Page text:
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Film breakdown: The Giants recent success stacking wide receivers

Mike Kafka has recently employed stacked wide receiver formations, typically to the boundary. Here’s how it’s been successful

NFL: JAN 01 Colts at Giants Photo by Rich Graessle/Icon Sportswire via Getty Images

The New York Giants have successfully incorporated an efficient passing attack into their offensive approach that is not predicated on the play-action pass. Through much of the 2022 NFL season, the Giants passing game was set up by their rushing attack.

Mike Kafka used the athletic ability of Daniel Jones and the propensity of opposing defensive coordinators to focus on Saquon Barkley as a means to throw the ball. Play action bootlegs and rollouts with crossing routes over the middle of the field were a common sight through much of the season.

However, the Giants have transitioned their offense to a more 11 personnel-based quick game passing attack. They’re finding success through the air, and quarterback Daniel Jones has done well quickly diagnosing defenders.

Since the bye week, the Giants started using wide receivers in a stack to give receivers a free release and cause coverage miscommunications. Here’s an example of a mirrored stack:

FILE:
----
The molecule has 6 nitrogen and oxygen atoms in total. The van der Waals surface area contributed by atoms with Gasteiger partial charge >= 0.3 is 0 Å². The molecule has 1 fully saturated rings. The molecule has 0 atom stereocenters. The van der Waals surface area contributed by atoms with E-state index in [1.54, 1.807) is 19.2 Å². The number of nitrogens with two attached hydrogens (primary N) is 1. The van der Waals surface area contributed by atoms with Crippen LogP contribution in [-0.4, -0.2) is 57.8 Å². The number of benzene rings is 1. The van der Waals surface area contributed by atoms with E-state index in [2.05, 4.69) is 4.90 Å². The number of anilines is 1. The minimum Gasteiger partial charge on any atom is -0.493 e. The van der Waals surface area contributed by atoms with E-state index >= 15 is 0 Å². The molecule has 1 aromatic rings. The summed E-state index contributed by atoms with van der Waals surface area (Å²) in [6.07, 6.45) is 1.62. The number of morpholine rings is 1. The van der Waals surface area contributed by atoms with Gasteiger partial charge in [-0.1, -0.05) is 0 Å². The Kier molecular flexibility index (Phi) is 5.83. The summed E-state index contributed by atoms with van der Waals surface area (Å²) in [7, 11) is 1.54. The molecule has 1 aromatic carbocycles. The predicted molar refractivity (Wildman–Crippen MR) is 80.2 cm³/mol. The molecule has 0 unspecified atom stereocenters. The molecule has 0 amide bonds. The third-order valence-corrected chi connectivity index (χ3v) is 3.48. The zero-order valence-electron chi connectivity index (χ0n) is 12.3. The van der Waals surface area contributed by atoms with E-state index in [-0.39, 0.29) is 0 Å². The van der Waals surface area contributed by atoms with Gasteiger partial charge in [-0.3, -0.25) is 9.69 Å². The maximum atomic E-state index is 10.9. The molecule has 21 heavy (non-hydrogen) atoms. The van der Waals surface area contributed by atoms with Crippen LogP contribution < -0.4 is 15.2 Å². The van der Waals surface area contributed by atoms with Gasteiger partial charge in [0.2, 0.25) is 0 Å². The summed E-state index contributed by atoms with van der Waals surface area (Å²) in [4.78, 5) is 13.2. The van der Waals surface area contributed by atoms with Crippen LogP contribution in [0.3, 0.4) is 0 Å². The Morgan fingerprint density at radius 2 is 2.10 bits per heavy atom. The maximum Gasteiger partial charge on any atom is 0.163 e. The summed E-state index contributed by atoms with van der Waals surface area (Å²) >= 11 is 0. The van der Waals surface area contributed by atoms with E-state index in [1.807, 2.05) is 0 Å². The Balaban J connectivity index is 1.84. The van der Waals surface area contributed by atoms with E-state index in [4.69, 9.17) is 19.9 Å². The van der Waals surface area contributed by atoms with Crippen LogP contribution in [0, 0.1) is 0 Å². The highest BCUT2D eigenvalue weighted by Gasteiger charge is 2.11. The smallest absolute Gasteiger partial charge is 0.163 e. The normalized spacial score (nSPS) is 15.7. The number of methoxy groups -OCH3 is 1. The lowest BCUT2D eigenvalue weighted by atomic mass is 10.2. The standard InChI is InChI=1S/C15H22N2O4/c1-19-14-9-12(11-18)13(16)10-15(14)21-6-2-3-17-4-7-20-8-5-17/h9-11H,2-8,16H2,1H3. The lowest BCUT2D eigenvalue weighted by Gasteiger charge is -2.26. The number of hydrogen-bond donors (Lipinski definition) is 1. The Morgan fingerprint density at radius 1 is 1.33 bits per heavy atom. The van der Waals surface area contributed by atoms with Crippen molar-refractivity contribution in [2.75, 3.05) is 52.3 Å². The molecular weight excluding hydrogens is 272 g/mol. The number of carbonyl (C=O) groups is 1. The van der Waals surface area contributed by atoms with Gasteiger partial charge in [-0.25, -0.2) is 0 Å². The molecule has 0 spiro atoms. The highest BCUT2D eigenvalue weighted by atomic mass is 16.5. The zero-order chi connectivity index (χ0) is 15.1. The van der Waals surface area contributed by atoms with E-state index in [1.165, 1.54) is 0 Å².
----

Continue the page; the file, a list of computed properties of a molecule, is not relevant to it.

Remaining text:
(Coaching insiders)

One receiver is aligned on the line of scrimmage and the second receiving option is behind him. Recently the Giants have employed boundary (short side of field) stacks with quick passing concepts to take advantage of man and zone coverage.

This formation has led to a few blown coverages against match defenses, and it gives Jones a simplified half-field read, especially when the running back is released to the boundary side.

To some garbage time success, the Giants flirted with stacking their wide receivers in their blow-out loss against Detroit. New York expanded its use of boundary stacks over the last two weeks against Minnesota and Indianapolis, and they’ve successfully moved the football.

Here’s a quick video of the Giants' recent success using stacked formations.